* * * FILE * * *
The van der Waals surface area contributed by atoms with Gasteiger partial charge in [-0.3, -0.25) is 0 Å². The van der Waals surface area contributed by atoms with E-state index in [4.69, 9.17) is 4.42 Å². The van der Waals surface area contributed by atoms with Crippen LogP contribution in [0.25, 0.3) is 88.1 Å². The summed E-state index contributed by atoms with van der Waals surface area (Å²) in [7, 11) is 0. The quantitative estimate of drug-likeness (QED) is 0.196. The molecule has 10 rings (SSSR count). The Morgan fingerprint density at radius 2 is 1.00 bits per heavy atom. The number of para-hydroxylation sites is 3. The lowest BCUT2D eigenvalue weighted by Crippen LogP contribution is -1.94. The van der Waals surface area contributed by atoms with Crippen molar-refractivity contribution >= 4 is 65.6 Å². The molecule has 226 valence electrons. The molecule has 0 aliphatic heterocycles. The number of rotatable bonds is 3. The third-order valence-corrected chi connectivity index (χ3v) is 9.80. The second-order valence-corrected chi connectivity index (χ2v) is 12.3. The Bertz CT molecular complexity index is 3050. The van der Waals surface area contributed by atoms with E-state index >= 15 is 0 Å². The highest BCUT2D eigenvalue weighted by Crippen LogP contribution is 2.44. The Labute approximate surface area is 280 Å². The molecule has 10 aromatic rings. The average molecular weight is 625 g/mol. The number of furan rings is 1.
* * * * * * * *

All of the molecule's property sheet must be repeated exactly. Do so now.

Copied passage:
The van der Waals surface area contributed by atoms with Gasteiger partial charge in [-0.3, -0.25) is 0 Å². The van der Waals surface area contributed by atoms with E-state index in [4.69, 9.17) is 4.42 Å². The van der Waals surface area contributed by atoms with Crippen LogP contribution in [0.25, 0.3) is 88.1 Å². The summed E-state index contributed by atoms with van der Waals surface area (Å²) in [7, 11) is 0. The quantitative estimate of drug-likeness (QED) is 0.196. The molecule has 10 rings (SSSR count). The Morgan fingerprint density at radius 2 is 1.00 bits per heavy atom. The number of para-hydroxylation sites is 3. The lowest BCUT2D eigenvalue weighted by Crippen LogP contribution is -1.94. The van der Waals surface area contributed by atoms with Crippen molar-refractivity contribution >= 4 is 65.6 Å². The molecule has 226 valence electrons. The molecule has 0 aliphatic heterocycles. The number of rotatable bonds is 3. The third-order valence-corrected chi connectivity index (χ3v) is 9.80. The second-order valence-corrected chi connectivity index (χ2v) is 12.3. The Bertz CT molecular complexity index is 3050. The van der Waals surface area contributed by atoms with E-state index >= 15 is 0 Å². The highest BCUT2D eigenvalue weighted by Crippen LogP contribution is 2.44. The Labute approximate surface area is 280 Å². The molecule has 10 aromatic rings. The average molecular weight is 625 g/mol. The number of furan rings is 1.